Palantir buys Kimono Labs, cloud-hosted service to close

Kimono's cloud-hosted webscraping service will shut down following its acquisition by Palantir.
Written by Steve Ranger, Global News Director

Data analytics company Palantir has acquired webscraping startup Kimono Labs, which will now close down its publicly available cloud service.

Kimono is a browser-based tool that allows users to extract data from web pages without requiring extensive programming skills. It can be used to create apps and sites such as price comparisons and sports analytics.

The company, which launched two years ago, said its product is used by over 125,000 developers, data scientists and businesses.

In a note on its website, Kimono said: "We've realized that continuing to work in isolation on a general data collection tool simply won't allow us to make the impact we want," adding that Palantir offers the support, resources and "the ability to work on things we could not tackle alone as a small startup".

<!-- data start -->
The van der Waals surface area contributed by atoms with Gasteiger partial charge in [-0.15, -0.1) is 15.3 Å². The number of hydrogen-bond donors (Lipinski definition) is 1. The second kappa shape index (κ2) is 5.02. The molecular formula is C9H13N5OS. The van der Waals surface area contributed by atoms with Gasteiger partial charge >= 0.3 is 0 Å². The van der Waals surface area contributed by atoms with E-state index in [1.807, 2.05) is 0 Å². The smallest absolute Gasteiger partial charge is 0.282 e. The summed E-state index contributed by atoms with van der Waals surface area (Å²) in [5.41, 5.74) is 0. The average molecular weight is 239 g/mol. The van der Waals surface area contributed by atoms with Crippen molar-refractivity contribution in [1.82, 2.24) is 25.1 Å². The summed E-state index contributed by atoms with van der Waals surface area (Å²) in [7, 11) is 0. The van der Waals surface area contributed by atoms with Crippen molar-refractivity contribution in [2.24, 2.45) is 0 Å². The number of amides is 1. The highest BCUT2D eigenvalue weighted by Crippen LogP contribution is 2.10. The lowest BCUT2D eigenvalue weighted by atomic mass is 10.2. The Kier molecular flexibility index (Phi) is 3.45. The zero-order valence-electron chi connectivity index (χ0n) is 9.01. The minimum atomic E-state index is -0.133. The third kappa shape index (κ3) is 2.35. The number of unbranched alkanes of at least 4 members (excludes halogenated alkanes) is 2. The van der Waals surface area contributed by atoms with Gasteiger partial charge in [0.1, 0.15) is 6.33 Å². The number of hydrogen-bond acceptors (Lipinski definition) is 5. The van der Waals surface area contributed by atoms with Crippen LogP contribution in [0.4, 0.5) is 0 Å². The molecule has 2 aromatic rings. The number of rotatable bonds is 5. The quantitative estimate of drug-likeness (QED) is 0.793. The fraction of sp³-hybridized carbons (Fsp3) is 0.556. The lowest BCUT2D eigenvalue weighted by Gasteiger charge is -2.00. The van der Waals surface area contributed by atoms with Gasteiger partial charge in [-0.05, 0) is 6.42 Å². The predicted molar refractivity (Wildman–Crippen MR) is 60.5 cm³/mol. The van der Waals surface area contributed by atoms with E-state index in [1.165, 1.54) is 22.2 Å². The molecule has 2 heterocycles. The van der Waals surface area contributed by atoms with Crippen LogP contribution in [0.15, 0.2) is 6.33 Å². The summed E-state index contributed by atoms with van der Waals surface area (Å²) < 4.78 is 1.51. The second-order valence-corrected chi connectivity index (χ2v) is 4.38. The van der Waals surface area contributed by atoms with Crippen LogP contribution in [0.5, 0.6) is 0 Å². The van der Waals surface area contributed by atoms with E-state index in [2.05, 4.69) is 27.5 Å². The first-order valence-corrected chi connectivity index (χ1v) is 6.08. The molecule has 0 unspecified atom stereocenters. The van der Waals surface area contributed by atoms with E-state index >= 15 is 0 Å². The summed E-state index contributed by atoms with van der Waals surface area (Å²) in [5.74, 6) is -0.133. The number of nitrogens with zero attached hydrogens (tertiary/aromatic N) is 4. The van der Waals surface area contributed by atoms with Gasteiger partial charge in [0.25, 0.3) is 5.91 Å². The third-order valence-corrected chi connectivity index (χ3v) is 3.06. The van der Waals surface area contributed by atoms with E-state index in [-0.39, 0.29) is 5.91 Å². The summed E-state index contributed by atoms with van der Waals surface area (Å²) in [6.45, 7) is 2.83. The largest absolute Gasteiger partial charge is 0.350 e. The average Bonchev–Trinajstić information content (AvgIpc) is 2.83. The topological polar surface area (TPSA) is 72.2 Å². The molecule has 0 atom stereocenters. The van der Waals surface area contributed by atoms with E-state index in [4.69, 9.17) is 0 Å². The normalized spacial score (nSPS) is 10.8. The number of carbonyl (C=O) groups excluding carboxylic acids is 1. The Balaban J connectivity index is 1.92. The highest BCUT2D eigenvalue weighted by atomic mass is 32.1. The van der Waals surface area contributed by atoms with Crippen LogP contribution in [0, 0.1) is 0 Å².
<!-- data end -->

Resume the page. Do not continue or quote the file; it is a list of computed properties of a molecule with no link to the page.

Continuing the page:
The Kimono team said that "because of our new roles at Palantir" it will be shutting down its publicly available cloud-hosted Kimono product on 29 February.

"From that point forward users will no longer be able to log into kimonolabs.com services or access any data via the website or API endpoints," the company warned, although it is making a lightweight desktop version of Kimono available "to ease the transition".

Kimono for Desktop, for Mac OS X and Windows, will offer a similar experience as the web-based product at kimonolabs.com, but will not be cloud-hosted: the software will integrate with a new version of the Chrome extension and perform all data collection on the PC.

"The software download will be free of charge and will function entirely independently from the kimono platform -- and will be provided as is, without continued active development and without technical or customer support," Kimono said. APIs and data will not be accessible after the shutdown date, so there's a 30-day window -- until 31 March -- for customers to import their APIs into the desktop application to continue extracting data.

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